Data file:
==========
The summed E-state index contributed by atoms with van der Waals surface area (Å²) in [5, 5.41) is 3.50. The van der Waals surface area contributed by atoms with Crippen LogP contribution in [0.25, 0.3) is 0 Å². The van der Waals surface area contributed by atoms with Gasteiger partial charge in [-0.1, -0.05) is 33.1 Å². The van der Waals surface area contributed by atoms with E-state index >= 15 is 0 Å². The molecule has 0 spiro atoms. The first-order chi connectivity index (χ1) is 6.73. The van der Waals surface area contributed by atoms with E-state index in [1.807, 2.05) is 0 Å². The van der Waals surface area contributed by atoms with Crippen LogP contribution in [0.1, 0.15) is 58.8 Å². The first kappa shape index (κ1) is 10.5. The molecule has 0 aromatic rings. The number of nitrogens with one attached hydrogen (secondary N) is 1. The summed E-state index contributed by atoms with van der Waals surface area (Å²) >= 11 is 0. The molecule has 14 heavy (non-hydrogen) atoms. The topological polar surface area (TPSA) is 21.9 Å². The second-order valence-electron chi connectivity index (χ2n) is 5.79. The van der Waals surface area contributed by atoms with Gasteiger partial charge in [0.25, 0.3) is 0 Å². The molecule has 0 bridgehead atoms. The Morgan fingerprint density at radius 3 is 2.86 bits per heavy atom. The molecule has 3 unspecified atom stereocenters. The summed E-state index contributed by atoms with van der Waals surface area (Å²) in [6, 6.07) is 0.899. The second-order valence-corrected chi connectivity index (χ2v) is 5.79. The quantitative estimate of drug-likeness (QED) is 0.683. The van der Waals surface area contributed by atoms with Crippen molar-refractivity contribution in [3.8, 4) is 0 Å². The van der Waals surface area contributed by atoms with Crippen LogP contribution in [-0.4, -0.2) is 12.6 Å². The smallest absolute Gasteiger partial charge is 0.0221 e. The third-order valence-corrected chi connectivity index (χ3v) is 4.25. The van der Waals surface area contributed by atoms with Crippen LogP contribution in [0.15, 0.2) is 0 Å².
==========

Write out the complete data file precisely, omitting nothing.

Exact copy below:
The summed E-state index contributed by atoms with van der Waals surface area (Å²) in [5, 5.41) is 3.50. The van der Waals surface area contributed by atoms with Crippen LogP contribution in [0.25, 0.3) is 0 Å². The van der Waals surface area contributed by atoms with Gasteiger partial charge in [-0.1, -0.05) is 33.1 Å². The van der Waals surface area contributed by atoms with E-state index >= 15 is 0 Å². The molecule has 0 spiro atoms. The first-order chi connectivity index (χ1) is 6.73. The van der Waals surface area contributed by atoms with E-state index in [1.807, 2.05) is 0 Å². The van der Waals surface area contributed by atoms with Crippen LogP contribution in [0.1, 0.15) is 58.8 Å². The first kappa shape index (κ1) is 10.5. The molecule has 0 aromatic rings. The number of nitrogens with one attached hydrogen (secondary N) is 1. The summed E-state index contributed by atoms with van der Waals surface area (Å²) >= 11 is 0. The molecule has 14 heavy (non-hydrogen) atoms. The topological polar surface area (TPSA) is 21.9 Å². The second-order valence-electron chi connectivity index (χ2n) is 5.79. The van der Waals surface area contributed by atoms with Gasteiger partial charge in [0.25, 0.3) is 0 Å². The molecule has 0 bridgehead atoms. The Morgan fingerprint density at radius 3 is 2.86 bits per heavy atom. The molecule has 3 unspecified atom stereocenters. The summed E-state index contributed by atoms with van der Waals surface area (Å²) in [6, 6.07) is 0.899. The second-order valence-corrected chi connectivity index (χ2v) is 5.79. The quantitative estimate of drug-likeness (QED) is 0.683. The van der Waals surface area contributed by atoms with Crippen molar-refractivity contribution in [3.8, 4) is 0 Å². The van der Waals surface area contributed by atoms with Crippen LogP contribution in [-0.4, -0.2) is 12.6 Å². The smallest absolute Gasteiger partial charge is 0.0221 e. The third-order valence-corrected chi connectivity index (χ3v) is 4.25. The van der Waals surface area contributed by atoms with Crippen LogP contribution in [0.15, 0.2) is 0 Å².